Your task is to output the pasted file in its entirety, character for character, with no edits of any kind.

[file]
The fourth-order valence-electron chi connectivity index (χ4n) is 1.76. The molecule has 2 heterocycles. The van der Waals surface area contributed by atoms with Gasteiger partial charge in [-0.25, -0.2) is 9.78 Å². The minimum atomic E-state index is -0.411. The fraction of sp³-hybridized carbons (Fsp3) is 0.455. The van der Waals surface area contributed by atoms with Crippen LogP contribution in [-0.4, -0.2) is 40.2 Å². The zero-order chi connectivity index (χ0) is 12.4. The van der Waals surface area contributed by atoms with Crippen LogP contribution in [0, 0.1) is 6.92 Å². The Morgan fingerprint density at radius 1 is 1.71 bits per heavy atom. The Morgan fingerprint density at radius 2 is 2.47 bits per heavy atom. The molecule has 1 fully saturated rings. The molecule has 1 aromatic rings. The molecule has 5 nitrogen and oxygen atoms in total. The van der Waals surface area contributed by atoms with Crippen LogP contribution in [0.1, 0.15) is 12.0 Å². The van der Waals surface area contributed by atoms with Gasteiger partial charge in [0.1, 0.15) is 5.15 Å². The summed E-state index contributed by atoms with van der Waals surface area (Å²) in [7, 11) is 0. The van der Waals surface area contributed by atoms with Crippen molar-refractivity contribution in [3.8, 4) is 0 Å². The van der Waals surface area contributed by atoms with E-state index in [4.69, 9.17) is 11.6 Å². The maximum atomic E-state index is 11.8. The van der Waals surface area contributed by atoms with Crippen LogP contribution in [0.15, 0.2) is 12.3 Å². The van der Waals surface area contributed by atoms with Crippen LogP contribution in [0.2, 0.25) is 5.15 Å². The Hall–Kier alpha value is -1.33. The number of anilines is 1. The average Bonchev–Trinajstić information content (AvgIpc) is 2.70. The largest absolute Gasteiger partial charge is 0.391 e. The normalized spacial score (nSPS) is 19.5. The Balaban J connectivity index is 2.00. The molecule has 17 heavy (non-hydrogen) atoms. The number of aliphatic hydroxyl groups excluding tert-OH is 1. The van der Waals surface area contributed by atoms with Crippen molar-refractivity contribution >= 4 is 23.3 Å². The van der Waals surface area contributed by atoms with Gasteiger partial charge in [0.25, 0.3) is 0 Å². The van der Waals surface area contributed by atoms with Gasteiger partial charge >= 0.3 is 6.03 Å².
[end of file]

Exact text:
The fourth-order valence-electron chi connectivity index (χ4n) is 1.76. The molecule has 2 heterocycles. The van der Waals surface area contributed by atoms with Gasteiger partial charge in [-0.25, -0.2) is 9.78 Å². The minimum atomic E-state index is -0.411. The fraction of sp³-hybridized carbons (Fsp3) is 0.455. The van der Waals surface area contributed by atoms with Crippen LogP contribution in [-0.4, -0.2) is 40.2 Å². The zero-order chi connectivity index (χ0) is 12.4. The van der Waals surface area contributed by atoms with Crippen LogP contribution in [0, 0.1) is 6.92 Å². The Morgan fingerprint density at radius 1 is 1.71 bits per heavy atom. The Morgan fingerprint density at radius 2 is 2.47 bits per heavy atom. The molecule has 1 fully saturated rings. The molecule has 1 aromatic rings. The molecule has 5 nitrogen and oxygen atoms in total. The van der Waals surface area contributed by atoms with Crippen LogP contribution in [0.1, 0.15) is 12.0 Å². The van der Waals surface area contributed by atoms with Gasteiger partial charge in [0.1, 0.15) is 5.15 Å². The summed E-state index contributed by atoms with van der Waals surface area (Å²) in [7, 11) is 0. The van der Waals surface area contributed by atoms with Crippen molar-refractivity contribution in [3.8, 4) is 0 Å². The van der Waals surface area contributed by atoms with E-state index in [4.69, 9.17) is 11.6 Å². The maximum atomic E-state index is 11.8. The van der Waals surface area contributed by atoms with Crippen LogP contribution in [0.15, 0.2) is 12.3 Å². The van der Waals surface area contributed by atoms with Crippen LogP contribution in [0.2, 0.25) is 5.15 Å². The Hall–Kier alpha value is -1.33. The number of anilines is 1. The average Bonchev–Trinajstić information content (AvgIpc) is 2.70. The largest absolute Gasteiger partial charge is 0.391 e. The normalized spacial score (nSPS) is 19.5. The Balaban J connectivity index is 2.00. The molecule has 17 heavy (non-hydrogen) atoms. The number of aliphatic hydroxyl groups excluding tert-OH is 1. The van der Waals surface area contributed by atoms with Crippen molar-refractivity contribution >= 4 is 23.3 Å². The van der Waals surface area contributed by atoms with Gasteiger partial charge in [0.25, 0.3) is 0 Å². The van der Waals surface area contributed by atoms with Gasteiger partial charge >= 0.3 is 6.03 Å².